Susan B. Anthony Lesson for Kids: Biography & Facts

Instructor: Casey Krone
Susan B. Anthony was a woman who lived in the 1800s who believed that women and men should have equal rights - something that they didn't have in her day. Learn about Susan's life, her work on women's rights, and how she influenced the civil rights movement.

Susan B. Anthony

Susan B. Anthony was born in 1820 in Massachusetts into a Quaker family. Quakers are a religious group that are known for being opposed to slavery and believe in equal rights for all people.

Growing up in a Quaker family helped form some of Susan's beliefs about the way people should be treated, especially women. When she was still a child, her family moved to New York where she and her six siblings were home-schooled. At just 17 years old, she began teaching to help make money for her family.

Susan's Life and Work

While she was teaching, Susan became involved in civil rights as an activist when she learned that she was being paid much less than men. Civil rights are political, social, and legal freedoms granted to citizens of a country, especially the United States. This means that no matter a person's skin color, gender, age, ability, or religion, we all have the same opportunities available to us.

Susan B. Anthony didn't think that it was right that women were being paid so little compared to men, and she decided to try to fight for women's rights. She began to try to convince the government to make laws that would give women the same rights as men, including the right to vote. Susan started traveling around the country to speak about women's rights. While she was traveling, she met another suffragist, Elizabeth Cady Stanton. 'Suffragist' is a term used to describe people who fought for the right to vote for groups who couldn't - like women.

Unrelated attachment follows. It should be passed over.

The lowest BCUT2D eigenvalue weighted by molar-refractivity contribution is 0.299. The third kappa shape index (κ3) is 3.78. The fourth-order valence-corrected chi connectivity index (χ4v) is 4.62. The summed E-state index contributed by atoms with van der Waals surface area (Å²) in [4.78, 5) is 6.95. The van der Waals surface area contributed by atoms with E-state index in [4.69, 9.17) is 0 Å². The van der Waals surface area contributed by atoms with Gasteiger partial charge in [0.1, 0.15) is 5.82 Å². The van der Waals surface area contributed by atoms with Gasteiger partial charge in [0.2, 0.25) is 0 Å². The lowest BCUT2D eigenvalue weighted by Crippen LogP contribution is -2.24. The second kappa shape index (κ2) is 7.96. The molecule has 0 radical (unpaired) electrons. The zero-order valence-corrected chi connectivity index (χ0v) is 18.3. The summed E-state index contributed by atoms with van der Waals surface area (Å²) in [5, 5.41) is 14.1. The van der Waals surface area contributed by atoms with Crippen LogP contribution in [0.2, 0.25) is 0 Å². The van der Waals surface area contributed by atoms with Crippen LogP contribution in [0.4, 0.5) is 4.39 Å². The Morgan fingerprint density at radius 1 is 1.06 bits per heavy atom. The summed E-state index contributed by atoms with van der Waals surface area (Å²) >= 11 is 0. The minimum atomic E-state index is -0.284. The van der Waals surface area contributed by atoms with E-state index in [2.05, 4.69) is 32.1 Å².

Susan B. Anthony and Elizabeth Cady Stanton
Susan B. Anthony and Elizabeth Cady Stanton

Together, Susan and Elizabeth started a newspaper called The Revolution just so they could get their voices heard. They also worked together to establish The National Women's Suffrage Association in 1869. This group also fought for equal rights for women.

An issue of the newspaper published by Elizabeth Cady Stanton and Susan B. Anthony
the revolution news

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